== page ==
Is Amazon Entering the Streaming Audio Business?
Yet again, more rumors about Amazon’s upcoming business plans have surfaced—this time surrounding the possibility of the company jumping into the already-crowded streaming music business. A post on Re/code cites “industry sources” who claim that Amazon is talking with music industry bigwigs about setting up a way to stream music to its customers. One thing is clear: if any company can dominate a field full of long-established rivals, it’s Amazon.
According to the post, one of the major stumbling blocks for Amazon’s efforts to close the deal with labels is that it’s looking for a bigger discount to stream the rights-holders’ music than the one that’s given to other music streaming services. If that’s true, the once powerful labels—who are already tired of earning less money every year off of a music industry that used to be almost purely profit—might not be interested in bending to Amazon’s will.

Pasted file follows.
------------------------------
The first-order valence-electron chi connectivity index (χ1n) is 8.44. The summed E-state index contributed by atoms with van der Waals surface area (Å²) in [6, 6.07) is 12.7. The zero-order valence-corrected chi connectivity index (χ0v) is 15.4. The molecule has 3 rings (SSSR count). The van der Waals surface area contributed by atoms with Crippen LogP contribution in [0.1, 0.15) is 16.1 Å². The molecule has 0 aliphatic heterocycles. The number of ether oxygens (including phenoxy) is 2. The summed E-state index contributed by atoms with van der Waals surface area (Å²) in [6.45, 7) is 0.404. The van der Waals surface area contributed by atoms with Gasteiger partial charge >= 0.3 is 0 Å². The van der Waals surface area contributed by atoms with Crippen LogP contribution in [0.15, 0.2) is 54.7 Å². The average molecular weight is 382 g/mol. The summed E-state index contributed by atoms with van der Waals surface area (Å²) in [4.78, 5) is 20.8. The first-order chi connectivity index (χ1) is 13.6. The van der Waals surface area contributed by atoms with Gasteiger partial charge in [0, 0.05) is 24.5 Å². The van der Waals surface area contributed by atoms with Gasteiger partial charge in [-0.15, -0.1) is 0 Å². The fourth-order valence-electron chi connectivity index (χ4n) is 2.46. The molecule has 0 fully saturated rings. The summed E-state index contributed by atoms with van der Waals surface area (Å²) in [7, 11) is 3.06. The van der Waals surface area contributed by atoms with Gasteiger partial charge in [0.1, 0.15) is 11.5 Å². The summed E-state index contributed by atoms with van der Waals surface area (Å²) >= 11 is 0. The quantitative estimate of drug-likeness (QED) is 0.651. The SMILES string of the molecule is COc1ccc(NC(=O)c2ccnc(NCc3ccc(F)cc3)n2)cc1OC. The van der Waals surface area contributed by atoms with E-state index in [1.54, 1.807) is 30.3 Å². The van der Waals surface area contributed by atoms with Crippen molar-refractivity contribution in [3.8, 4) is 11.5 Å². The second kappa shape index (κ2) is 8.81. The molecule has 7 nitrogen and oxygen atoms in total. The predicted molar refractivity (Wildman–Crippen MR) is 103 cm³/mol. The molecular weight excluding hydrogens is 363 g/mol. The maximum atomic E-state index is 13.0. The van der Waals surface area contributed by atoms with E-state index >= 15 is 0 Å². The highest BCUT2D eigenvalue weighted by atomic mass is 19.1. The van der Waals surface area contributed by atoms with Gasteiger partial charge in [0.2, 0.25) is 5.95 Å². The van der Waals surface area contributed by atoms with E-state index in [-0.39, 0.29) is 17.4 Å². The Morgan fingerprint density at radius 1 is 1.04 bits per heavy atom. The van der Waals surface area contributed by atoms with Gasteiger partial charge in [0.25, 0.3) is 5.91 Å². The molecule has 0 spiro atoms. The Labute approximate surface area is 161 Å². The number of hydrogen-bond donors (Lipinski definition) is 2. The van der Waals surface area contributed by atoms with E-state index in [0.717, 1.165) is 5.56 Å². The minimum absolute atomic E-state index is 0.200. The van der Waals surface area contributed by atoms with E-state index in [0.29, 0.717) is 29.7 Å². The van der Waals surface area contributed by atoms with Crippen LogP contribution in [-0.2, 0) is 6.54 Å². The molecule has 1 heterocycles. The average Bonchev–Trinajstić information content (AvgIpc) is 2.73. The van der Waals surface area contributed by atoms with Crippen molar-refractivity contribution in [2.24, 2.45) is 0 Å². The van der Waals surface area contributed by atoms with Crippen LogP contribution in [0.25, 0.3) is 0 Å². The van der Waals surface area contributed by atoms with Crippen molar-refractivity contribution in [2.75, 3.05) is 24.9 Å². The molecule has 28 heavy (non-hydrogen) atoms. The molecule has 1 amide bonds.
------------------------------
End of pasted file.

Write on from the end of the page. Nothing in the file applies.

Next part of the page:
Whether or not this is true, Amazon jumping into music streaming does make a certain amount of sense. The company already streams video to Amazon Prime customers. Moreover, rumors are persistent that it’ll soon be releasing its own set-top box (which would bring the competition to Apple TV) that you can hook up to your TV that may or may not also play games. Adding streaming music to the mix is something of a no-brainer.
The news from last month that Amazon Prime may get a price hike complicates matters a bit, however. If Amazon Prime is too expensive to maintain under the current price structure, how does paying more money for the right to stream audio solve that problem? Furthermore, would users accept a $40 per year price increase for music streaming—especially if they already pay $10 a month for Spotify’s service? Mathematically, under that scenario an Amazon streaming service would still be a better deal than Spotify: it’d be $3 a month versus $10, or $40 versus $120 per year. But people don’t take kindly to price hikes, and may not enjoy being forced into a new service that they weren’t interested in. Undoubtedly, Amazon’s number-crunchers have the cost-benefit analysis of raising the price and the minimum discount they can get from music labels all figured out. But until we see it all laid out, we can only speculate.
Chances are that if the Amazon Set-Top box does materialize, and manages to do as well as its Kindle line of devices, music labels might change their tune (haha) about cutting a better deal with the retail giant. We’ll have to wait and see.
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